But a project needs more than a default 3-OSC, and luckily LMMS comes with an abundance of great instruments, and over 1000 premade presets!

Instruments: Samples & Presets

Now we take a look at those components that create sounds: samples and instrument-presets. To insert one of the many factory pre-defined instrument-presets into the Beat + Bassline Editor or Song Editor, click the 4. button in the side bar, that works just like a browser. You can now choose a preset and drag it into the song editor. Everything that you can do in the side bar browser with presets, you can also do with samples. (Just click the 3. button in the side bar.) Furthermore, you can click and hold your mouse on the name of a preset or sample. LMMS will then let you listen to that particular instrument, as a kind of sound-test. You can then drag the instrument into the editor. If you add VSTs instruments to your preset-collection, you cant use this feature.
You can also double click an instrument in the browser. This will place the objects directly into the Beat+Bassline Editor, or you can right-click on the instrument in the browser-list-tree, and LMMS will open a context-menu. Here you have the option to send this instrument into an empty slot in the song-editor or to replace a current active instrument with this 'new' instrument. The 'Active Instrument' is the instrument that is highlighted in the song editor, and has its GUI opened - in other words: has been mouse-clicked.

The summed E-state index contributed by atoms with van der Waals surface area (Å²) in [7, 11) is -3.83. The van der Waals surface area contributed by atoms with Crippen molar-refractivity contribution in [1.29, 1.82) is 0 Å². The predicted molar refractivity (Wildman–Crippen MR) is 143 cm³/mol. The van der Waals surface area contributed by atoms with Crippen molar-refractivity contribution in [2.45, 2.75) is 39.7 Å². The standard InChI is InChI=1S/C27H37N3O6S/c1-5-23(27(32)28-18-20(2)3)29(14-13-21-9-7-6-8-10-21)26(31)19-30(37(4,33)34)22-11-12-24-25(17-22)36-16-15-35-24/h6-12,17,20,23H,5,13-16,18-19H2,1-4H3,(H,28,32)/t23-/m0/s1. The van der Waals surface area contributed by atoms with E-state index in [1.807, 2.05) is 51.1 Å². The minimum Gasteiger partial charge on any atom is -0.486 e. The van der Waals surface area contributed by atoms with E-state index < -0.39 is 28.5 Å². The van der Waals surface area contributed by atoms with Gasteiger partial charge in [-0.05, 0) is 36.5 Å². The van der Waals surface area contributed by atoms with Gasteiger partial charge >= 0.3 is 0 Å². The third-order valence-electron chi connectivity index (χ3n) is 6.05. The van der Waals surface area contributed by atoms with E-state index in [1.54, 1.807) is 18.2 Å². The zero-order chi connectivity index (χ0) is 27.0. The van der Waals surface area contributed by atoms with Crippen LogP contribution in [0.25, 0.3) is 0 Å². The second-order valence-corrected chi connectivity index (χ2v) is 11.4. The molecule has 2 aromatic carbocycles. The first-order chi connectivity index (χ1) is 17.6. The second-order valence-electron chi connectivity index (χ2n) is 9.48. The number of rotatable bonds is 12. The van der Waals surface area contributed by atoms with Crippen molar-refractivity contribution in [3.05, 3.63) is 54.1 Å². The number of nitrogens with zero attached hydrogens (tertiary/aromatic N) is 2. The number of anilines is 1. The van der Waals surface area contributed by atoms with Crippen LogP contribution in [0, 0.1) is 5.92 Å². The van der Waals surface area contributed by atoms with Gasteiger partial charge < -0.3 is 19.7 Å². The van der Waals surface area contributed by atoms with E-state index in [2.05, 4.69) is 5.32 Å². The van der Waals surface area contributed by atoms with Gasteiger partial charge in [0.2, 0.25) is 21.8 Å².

Always use the send-to-active-instrument option when ever you need to load a VST-Instrument Preset. (More on this: How to use Vst-Instrument Presets)
When you insert an instrument, the instrument's GUI editor window will open. This instrument is now the 'Active Instrument'. Instrument GUI's have five tabs: PLUGIN, ENV/LFO, FUNC, FX and MIDI. The 'PLUGIN' tab changes with the type of instrument; all other tabs are standard for most instrument, however the ENV/LFO tab are only available on the kind of instruments, that can use this feature. VeSTige, LB302, and ZynAddSubFX plug-ins, do not have this tab. An in depth explanation of how to use the features on the various tabs, are described in the Working with Instruments section.